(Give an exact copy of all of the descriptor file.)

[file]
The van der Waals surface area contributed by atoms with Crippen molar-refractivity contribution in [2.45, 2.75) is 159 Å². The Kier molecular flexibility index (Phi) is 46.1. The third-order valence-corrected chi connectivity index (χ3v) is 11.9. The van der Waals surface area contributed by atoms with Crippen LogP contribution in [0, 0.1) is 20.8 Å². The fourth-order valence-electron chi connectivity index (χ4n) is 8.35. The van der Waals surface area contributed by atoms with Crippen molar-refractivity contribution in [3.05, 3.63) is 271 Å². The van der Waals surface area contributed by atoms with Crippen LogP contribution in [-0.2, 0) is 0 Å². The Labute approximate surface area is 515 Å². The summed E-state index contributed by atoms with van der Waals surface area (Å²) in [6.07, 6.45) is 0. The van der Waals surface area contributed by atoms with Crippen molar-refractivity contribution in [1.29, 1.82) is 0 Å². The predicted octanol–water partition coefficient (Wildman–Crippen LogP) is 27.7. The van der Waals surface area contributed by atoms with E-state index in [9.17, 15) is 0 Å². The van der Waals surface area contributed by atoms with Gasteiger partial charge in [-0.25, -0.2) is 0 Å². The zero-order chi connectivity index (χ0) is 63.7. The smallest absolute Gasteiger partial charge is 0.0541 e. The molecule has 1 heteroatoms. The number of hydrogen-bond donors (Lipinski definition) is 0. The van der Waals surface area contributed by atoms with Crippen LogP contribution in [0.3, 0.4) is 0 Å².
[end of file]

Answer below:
The van der Waals surface area contributed by atoms with Crippen molar-refractivity contribution in [2.45, 2.75) is 159 Å². The Kier molecular flexibility index (Phi) is 46.1. The third-order valence-corrected chi connectivity index (χ3v) is 11.9. The van der Waals surface area contributed by atoms with Crippen LogP contribution in [0, 0.1) is 20.8 Å². The fourth-order valence-electron chi connectivity index (χ4n) is 8.35. The van der Waals surface area contributed by atoms with Crippen molar-refractivity contribution in [3.05, 3.63) is 271 Å². The van der Waals surface area contributed by atoms with Crippen LogP contribution in [-0.2, 0) is 0 Å². The Labute approximate surface area is 515 Å². The summed E-state index contributed by atoms with van der Waals surface area (Å²) in [6.07, 6.45) is 0. The van der Waals surface area contributed by atoms with Crippen molar-refractivity contribution in [1.29, 1.82) is 0 Å². The predicted octanol–water partition coefficient (Wildman–Crippen LogP) is 27.7. The van der Waals surface area contributed by atoms with E-state index in [9.17, 15) is 0 Å². The van der Waals surface area contributed by atoms with Gasteiger partial charge in [-0.25, -0.2) is 0 Å². The zero-order chi connectivity index (χ0) is 63.7. The smallest absolute Gasteiger partial charge is 0.0541 e. The molecule has 1 heteroatoms. The number of hydrogen-bond donors (Lipinski definition) is 0. The van der Waals surface area contributed by atoms with Crippen LogP contribution in [0.3, 0.4) is 0 Å².